Behind the SV Angel Breakup

May 11, 2016, 2:15 PM UTC
Photographs by Steve Jennings and Scott Olson — Getty Images

It was the split heard ’round Silicon Valley: David Lee was leaving SV Angel, the high-profile venture capital firm he had co-founded with Ron Conway to invest in such tech startups as Airbnb, Docker, Pinterest and Snapchat.

The stunning news came out nearly one year ago, based on a terse memo Conway sent to SV Angel’s limited partners about how Lee “had made a personal decision” to spend more time with his family in Los Angeles. Neither Conway nor Lee commented further to the media, prompting speculation that this was not an amicable business divorce.

Indeed, Fortune has learned that Conway’s verbal conversations with LPs were much more critical of Lee than was his official letter.

“It’s really too bad because I like both Ron and David and would invest with both of them again. But there are some pretty hard feelings between the two of them,” says one SV Angel limited partner, who spoke on condition of anonymity.

According to several sources, Conway claimed to LPs that Lee had spent less time in Silicon Valley than Lee had promised to do when he first moved to Los Angeles in late 2012. That geographic shift had raised some eyebrows at the time, particularly given that SV Angel was a “ground game” firm known for focusing on Bay Area-based companies. But no one outside SV Angel paid too much attention, perhaps because Conway had said just months earlier at a conference that SV Angel “is David’s fund” in which Conway had “a huge vested interest.”

By early 2015, however, Lee had told Conway that he didn’t want to be part of SV Angel’s next fund (SV Angel VI). Not only because of their disputes over “time and place” ― driven by Lee’s family considerations ― but also because Lee had developed investment interests in areas that didn’t necessarily match the core of SV Angel’s strategy (e.g., healthcare).

The trouble, however, was that SV Angel wasn’t just “David’s” in a figurative sense. It was literally his, in that Lee owned its management company. Conway, a “special limited partner” in SV Angel who didn’t take a salary, had paid relatively little attention to any of the structural nitty-gritty until Lee indicated that he wanted to move on. But when Conway did finally dig into the details, in order to facilitate the transition, LPs say that he blew a gasket.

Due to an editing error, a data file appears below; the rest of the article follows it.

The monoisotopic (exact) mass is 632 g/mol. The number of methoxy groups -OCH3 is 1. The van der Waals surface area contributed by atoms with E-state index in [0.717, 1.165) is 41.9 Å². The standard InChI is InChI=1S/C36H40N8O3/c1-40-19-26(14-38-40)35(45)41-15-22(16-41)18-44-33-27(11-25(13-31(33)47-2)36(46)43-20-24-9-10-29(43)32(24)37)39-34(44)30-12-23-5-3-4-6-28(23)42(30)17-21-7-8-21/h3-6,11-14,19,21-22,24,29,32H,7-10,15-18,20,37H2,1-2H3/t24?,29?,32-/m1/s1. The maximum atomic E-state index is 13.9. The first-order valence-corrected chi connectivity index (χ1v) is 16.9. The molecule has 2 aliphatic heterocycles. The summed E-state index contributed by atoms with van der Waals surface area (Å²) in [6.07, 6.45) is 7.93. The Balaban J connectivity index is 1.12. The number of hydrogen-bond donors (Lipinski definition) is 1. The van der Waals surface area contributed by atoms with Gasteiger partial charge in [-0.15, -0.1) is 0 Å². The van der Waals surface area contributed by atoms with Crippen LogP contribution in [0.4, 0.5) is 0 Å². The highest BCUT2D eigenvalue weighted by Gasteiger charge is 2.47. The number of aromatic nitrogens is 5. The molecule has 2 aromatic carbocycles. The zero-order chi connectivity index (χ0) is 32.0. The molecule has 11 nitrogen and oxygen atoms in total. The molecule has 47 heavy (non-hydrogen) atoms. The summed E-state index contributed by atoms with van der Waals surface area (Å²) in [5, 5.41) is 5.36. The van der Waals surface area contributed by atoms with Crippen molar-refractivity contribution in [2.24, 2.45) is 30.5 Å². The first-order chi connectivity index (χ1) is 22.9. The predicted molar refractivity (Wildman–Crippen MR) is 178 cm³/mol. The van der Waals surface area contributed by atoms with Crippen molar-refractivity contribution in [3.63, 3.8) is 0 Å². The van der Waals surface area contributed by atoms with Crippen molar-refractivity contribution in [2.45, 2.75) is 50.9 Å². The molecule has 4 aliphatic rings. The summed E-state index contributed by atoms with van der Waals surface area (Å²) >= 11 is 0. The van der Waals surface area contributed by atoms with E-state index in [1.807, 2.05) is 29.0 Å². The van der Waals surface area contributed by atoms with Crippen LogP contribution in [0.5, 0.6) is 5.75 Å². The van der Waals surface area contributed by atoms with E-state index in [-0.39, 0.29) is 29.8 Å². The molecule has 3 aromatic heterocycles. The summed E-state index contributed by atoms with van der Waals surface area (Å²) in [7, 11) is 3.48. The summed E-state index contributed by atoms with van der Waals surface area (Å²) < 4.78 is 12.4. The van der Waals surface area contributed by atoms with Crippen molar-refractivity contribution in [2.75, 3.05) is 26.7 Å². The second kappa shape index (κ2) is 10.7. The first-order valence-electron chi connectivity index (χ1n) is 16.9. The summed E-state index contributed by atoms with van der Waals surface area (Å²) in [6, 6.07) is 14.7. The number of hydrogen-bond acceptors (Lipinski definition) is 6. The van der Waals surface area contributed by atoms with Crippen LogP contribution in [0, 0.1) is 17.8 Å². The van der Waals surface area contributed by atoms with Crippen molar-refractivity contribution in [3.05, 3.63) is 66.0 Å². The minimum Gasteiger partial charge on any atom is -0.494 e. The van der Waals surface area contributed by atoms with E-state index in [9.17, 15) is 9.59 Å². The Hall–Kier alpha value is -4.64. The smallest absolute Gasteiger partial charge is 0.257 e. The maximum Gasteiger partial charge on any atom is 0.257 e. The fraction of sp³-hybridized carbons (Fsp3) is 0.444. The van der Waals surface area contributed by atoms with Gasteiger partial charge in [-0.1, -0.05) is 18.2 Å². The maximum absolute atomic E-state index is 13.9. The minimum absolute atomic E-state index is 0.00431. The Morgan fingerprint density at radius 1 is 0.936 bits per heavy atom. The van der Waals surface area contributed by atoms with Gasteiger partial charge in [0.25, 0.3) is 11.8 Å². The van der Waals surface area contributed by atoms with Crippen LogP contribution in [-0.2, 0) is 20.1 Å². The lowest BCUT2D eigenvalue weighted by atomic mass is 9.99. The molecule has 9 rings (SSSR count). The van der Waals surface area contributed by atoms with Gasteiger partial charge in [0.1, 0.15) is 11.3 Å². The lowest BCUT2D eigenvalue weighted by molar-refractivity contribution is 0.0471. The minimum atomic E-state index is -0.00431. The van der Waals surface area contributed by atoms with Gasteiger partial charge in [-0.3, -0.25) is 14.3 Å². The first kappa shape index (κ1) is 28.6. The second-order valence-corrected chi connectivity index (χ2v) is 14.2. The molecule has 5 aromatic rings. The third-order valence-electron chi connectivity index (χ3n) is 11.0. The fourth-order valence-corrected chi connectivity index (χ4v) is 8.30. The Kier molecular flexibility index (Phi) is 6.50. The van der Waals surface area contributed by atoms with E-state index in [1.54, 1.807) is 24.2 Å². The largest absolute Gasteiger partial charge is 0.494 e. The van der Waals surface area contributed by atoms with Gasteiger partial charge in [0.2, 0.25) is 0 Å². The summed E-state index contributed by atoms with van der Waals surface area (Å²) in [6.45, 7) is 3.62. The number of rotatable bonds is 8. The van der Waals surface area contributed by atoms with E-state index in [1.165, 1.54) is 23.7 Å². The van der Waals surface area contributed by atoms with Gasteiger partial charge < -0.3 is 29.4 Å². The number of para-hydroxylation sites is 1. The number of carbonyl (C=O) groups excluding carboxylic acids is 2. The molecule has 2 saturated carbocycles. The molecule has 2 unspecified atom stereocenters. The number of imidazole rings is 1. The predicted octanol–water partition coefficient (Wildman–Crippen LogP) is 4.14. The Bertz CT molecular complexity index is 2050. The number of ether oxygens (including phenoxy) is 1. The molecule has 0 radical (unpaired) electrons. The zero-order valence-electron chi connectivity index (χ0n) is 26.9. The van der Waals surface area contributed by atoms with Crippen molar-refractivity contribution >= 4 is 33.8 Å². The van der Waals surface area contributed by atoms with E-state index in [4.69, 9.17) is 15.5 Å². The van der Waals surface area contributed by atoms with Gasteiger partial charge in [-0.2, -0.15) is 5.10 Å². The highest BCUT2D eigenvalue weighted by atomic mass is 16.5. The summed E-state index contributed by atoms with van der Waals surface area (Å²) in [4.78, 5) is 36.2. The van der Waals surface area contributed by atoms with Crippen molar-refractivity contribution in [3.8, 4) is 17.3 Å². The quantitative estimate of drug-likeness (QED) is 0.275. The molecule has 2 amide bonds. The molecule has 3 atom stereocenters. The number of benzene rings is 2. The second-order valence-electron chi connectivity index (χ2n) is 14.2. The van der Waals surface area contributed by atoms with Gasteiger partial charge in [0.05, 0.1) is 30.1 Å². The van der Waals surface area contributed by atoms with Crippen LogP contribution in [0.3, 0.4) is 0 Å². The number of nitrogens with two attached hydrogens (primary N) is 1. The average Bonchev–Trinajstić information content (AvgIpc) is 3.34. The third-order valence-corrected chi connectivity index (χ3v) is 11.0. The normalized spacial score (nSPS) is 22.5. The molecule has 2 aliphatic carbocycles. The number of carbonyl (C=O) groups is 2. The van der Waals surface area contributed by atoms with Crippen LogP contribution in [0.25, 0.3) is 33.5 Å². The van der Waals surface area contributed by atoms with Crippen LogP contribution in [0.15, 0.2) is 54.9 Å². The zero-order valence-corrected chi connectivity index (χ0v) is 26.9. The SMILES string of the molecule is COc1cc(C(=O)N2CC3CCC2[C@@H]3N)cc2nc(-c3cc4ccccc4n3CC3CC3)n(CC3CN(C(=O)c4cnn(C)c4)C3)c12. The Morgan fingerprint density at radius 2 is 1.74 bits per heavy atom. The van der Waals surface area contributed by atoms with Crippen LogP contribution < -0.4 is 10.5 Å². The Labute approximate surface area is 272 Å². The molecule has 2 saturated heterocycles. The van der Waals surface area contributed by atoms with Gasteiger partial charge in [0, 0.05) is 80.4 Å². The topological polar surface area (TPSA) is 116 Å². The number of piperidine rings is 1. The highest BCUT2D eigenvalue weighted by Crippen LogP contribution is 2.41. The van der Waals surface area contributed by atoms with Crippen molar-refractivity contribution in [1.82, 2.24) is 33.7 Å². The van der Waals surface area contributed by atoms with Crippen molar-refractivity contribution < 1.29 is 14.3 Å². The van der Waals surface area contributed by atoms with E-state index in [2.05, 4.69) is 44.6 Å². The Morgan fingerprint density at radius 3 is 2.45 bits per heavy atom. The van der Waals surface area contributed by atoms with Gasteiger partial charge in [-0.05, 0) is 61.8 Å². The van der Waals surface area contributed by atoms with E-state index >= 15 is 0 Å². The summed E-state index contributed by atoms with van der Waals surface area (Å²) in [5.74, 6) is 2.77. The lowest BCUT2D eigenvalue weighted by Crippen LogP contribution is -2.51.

“When Ron is your friend, he is your best and most loyal friend in the world,” says another SV Angel limited partner. “But when he feels betrayed… well, you don’t want to piss him off.”

According to what Conway told limited partners, Lee had effectively paid himself more than SV Angel’s $250,000 annual salary cap, via a technique known as a fee waiver. While apparently foreign to Conway, fee waivers have been relatively common among private equity fund managers as a way to cover the portion of funds that the managers are required to invest up-front in order to better align interests (i.e., “skin in the game”). Some managers used fee waivers as a tax dodge―sidestepping ordinary income taxes on salary and instead plugging it directly into funds that would generate capital gains―but others (particularly younger managers, perhaps including Lee) literally didn’t have enough cash on hand to cover the “GP commit.”

Lee’s fee waivers were spelled out in SV Angel’s lawyer-approved fund documents (which Conway had also signed), and Lee’s ownership of the management company theoretically meant that he could spend incoming management fees as he wished. As such, Conway never alleged any sort of fraud or legal violations. But he did tell LPs that he believed Lee had breached his trust, and that the two sides eventually hammered out a confidential separation settlement whereby Lee agreed to indirectly repay some of the disputed fee proceeds, plus some unrelated expense reimbursements.

Lee, who currently is raising a new fund called Refactor Capital, provided the following statement to Fortune:

I’m deeply grateful for my time at SV Angel. I had the chance to develop many great relationships and work with many great startups. Those experiences were invaluable for my investing career. Ultimately I moved on because I wanted to spend more time with my wife and daughters. That’s it ― there’s no other reason.

Also I’m proud of the work I did as the manager of SV Angel and what we accomplished as a team to help our portfolio founders and serve our investors. I stand behind everything I did while I was there.

I’m very excited about my next chapter – to work with startups in areas like healthcare, education, and financial services. Software will play a big role in areas like these, and it’s been fun to support founders who are working on hard problems. It’s great to be back doing what I love, and I wish the SV Angel team all the best.

Conway, who now serves as co-managing partner of SV Angel alongside his son Topher, declined comment.